2. That 'cis lawful for Saides to pray in a Form (i.es to tie themfelves to a written stined form of words in prayer) is not yet proved, nog like to be, 'ris too lasge a field for us to enter into, nor is it needful to do so till it be proved, That to pray in the form of the Common-Prayer-Book, or imposed devised Lycurgies is fo: yet ins tranfitus we crave leave humbly to offer, that to pray in a form, as be

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fore explained, is altogether unlawful, being, 1 A quenching of the Spirit of Prayer. 2dly, A rendring uselefs the donatiop of the Spirito as a Spirit of Prayer, unto the Children of God. 3dly, Dire@ly opw posit unto the many positive Precepts of Christ, before infanc'd in, of Airring up the gift given to us of God, improving the talents he hath been graciously pleased to encrust us wichal. 4thly, If it be lawful for Saints- to ptay in a form, 'ois tawful either/becaufe they have not the Spirit, or that haviog che/Spiriç, he is not a fufficient help to them in their approaches to God: If the first, theydáte noć Saints, Rom.8.9. to assert the second, is little less than Blasphemy; besides its direct opposition to Rom.8.26. As for the third, viz. that Forms of Prayer imposed, are but meer Circumstancesjaf: VYoship, and not parts thereof; it cannot be proved. The contrary thereunto is evident; That which is made fo the condition of an Action, that without it the Ation is not to be done, is not a Circumstance of it, but such an Adjunct as is a neceffary part chereof : _Bue Forms of Prayer imposed, are so made by that their Imposition. Therefore, ocis

Sacrificing of old on the Altar at the Tabernacle and Temple, wasi part of the Worship of God; that they were to perform this Worships only, at those places, being once commanded, was not a Circumstance of that Worship, but as real an essential part thereof, as facris, ficing was. The case is the same here ; Prayer is commanded, so is the use of these Prayers, which are as really by vertue of char Com mand, made alike parts of Worship. But,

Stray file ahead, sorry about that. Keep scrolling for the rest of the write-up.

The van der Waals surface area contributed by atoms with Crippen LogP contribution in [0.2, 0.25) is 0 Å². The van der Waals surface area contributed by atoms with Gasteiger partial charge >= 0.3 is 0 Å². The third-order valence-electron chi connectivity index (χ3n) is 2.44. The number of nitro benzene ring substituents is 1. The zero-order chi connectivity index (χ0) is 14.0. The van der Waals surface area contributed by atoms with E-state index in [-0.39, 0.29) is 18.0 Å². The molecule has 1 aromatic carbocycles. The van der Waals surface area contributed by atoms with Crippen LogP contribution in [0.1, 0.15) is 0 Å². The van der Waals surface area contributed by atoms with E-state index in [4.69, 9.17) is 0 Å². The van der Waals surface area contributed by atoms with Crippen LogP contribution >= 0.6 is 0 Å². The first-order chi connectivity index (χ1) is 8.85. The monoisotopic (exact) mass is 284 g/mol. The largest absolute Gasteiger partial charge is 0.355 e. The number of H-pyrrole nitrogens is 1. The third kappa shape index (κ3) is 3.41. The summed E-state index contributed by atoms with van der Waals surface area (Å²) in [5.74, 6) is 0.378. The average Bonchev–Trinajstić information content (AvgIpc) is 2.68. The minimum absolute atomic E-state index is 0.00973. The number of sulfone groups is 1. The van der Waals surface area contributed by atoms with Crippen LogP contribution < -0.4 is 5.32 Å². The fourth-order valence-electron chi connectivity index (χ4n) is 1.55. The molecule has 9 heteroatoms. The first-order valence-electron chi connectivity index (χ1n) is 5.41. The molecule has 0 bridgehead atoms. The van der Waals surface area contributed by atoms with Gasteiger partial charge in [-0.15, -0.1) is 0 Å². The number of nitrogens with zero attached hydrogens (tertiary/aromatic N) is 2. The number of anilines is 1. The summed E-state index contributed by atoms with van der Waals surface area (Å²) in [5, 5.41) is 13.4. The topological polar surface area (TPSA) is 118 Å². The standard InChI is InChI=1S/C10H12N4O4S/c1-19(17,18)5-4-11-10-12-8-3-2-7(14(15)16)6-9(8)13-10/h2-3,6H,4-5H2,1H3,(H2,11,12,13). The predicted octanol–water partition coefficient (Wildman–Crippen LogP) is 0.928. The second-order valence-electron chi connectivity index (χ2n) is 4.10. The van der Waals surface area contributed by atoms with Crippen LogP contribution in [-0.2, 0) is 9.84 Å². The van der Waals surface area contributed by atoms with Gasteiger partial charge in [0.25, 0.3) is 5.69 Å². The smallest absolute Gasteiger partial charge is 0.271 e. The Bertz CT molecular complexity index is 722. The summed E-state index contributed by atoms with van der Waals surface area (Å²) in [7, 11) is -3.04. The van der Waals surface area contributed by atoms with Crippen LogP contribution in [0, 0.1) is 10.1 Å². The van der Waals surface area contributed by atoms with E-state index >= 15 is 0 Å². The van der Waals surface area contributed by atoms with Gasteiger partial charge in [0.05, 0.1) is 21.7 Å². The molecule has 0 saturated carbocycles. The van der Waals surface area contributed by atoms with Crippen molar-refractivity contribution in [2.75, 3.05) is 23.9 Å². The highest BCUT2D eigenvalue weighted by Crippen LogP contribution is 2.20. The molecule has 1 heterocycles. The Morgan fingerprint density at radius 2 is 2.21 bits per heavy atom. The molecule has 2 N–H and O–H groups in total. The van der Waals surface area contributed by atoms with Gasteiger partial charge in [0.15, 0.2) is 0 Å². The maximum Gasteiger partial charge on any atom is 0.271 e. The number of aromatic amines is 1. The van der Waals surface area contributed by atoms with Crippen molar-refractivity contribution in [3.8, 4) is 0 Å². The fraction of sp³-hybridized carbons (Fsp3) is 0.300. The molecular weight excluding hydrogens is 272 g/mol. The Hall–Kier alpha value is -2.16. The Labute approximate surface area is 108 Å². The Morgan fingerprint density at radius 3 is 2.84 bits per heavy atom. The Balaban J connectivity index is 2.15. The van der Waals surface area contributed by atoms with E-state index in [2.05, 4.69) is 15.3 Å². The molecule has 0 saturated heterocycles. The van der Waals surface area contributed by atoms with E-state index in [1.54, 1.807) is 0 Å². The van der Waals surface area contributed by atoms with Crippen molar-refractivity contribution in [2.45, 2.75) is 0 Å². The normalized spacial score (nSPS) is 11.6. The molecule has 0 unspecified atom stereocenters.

:69...W 2dly, That the Lytárgyór Common-Prayer-Book, is no effential part of Worship, is utterly denied by the present Ministers of Engtand, who make it not only a part, but the principal part (to which Preaching must give place, and be omitted, if they have not time for both ) yea, thies whole of the Worship of God, which being pera formenji etidy suppose they have served him acceptably, without more ado; and if omnicted, whatever else is done, God is not wor Thipped at all.

l'Ipor 6989; And thus far of the firft Argument, for the demonstration of what we are in the disquisition of, viz. That the prefent Ministers of England are 1Ųolaters: The sum whereof is this, Those that worship God in any biker way than he hath faid he will be worshipped in, and is prescribea'by him, are Idolaters ; But the present Ministers of England worship God in another way than he hath said he will be

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worshipped in, and is prescribed by him, (viz, in thie

(viz, in the way of the Common-Prayer-Booky which that it is not of Divine Prescriptions hath been demonftrared) Thereforetas. To which we add,il:01 /

5. Argument 2.2.7 IS1;:;! Those who act in the holy things of God, by veride of an Office Power received from Idolaters, and offer up to him, a Worlhip meerly of humane composition, once abused to Idofacry, with the Modes and Rites of Idolaters, are guiley of the fin of Idolatry: But the present Ministers of England ašt in the holy things of God, by vertue of an Office-Power received from Idolaters, and offer up cos him a Worship meerly of humane composition, once abused to idolatry with the Modes and Rites of Idolaters. Therefore

The Major (or first Proposition) carrying a brightness along with it, fufficient to lead any one into the belief of the truth thereof, one would think might be taken for granted. Two things are asserted therein.

1. That such as act in the holy things of God, by vertue of an Office-Power received from Idolaters, are themselves such (at least in refpect of that their Office-Power fo received by them.).That Fero. boam's Priests were all of them Idolaters we suppose will not be denied : Suppofing some one or more to Ast in the Worship of God by vertue of an Ofice-Power received from them, were there to be ac. counted in that respect, Idolaters ? it seemech ro: nor can there be the least precerice of reason to the contrary: Certainly such as act by vertue of Authority committed to them, in matters Civil, from Rebels, are equally guilty of Rebellion, as those from whom they de: rive that their Authority. The case is here the fame. - 2. That such as offer up to God a Wo:Ship meerly of humane composition, once abused to Idolatry with the Modes and Rites of Idolaters, are Idolazers : If there be not such, I must profess I know not who are." That there are few or none, that worship the creacure terminative, will not be denied, the most of Tablaters in the world are such, upon the account of their worfhipping the true God through Mediums of their own devising, with Rites and Modes that never entered into the heart of God to prescribe. To affert that any should symbolize with Idolaters herein (who are soley upon this foor of account such) and not be guilty of the son of Idolatry, is absurd and irracional. The Major Proposition then ( as was said ) may be